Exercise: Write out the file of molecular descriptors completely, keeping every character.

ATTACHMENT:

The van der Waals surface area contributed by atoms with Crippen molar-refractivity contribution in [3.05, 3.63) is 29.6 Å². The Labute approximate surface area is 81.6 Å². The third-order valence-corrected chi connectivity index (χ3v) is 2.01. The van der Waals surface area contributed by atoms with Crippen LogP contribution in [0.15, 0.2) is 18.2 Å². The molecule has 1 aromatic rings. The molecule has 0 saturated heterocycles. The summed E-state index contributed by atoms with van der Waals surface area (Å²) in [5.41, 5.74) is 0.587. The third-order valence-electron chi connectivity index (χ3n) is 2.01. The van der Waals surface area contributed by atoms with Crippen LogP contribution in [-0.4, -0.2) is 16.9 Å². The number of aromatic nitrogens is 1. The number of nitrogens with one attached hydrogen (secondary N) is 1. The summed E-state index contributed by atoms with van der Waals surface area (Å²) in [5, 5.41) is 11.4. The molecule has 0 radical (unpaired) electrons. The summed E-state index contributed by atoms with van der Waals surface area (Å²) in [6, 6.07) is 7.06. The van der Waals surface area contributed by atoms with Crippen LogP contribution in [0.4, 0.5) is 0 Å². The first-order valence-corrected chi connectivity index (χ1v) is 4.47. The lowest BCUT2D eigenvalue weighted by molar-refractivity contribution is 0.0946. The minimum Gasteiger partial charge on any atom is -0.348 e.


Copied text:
The van der Waals surface area contributed by atoms with Crippen molar-refractivity contribution in [3.05, 3.63) is 29.6 Å². The Labute approximate surface area is 81.6 Å². The third-order valence-corrected chi connectivity index (χ3v) is 2.01. The van der Waals surface area contributed by atoms with Crippen LogP contribution in [0.15, 0.2) is 18.2 Å². The molecule has 1 aromatic rings. The molecule has 0 saturated heterocycles. The summed E-state index contributed by atoms with van der Waals surface area (Å²) in [5.41, 5.74) is 0.587. The third-order valence-electron chi connectivity index (χ3n) is 2.01. The van der Waals surface area contributed by atoms with Crippen LogP contribution in [-0.4, -0.2) is 16.9 Å². The number of aromatic nitrogens is 1. The number of nitrogens with one attached hydrogen (secondary N) is 1. The summed E-state index contributed by atoms with van der Waals surface area (Å²) in [5, 5.41) is 11.4. The molecule has 0 radical (unpaired) electrons. The summed E-state index contributed by atoms with van der Waals surface area (Å²) in [6, 6.07) is 7.06. The van der Waals surface area contributed by atoms with Crippen LogP contribution in [0.4, 0.5) is 0 Å². The first-order valence-corrected chi connectivity index (χ1v) is 4.47. The lowest BCUT2D eigenvalue weighted by molar-refractivity contribution is 0.0946. The minimum Gasteiger partial charge on any atom is -0.348 e.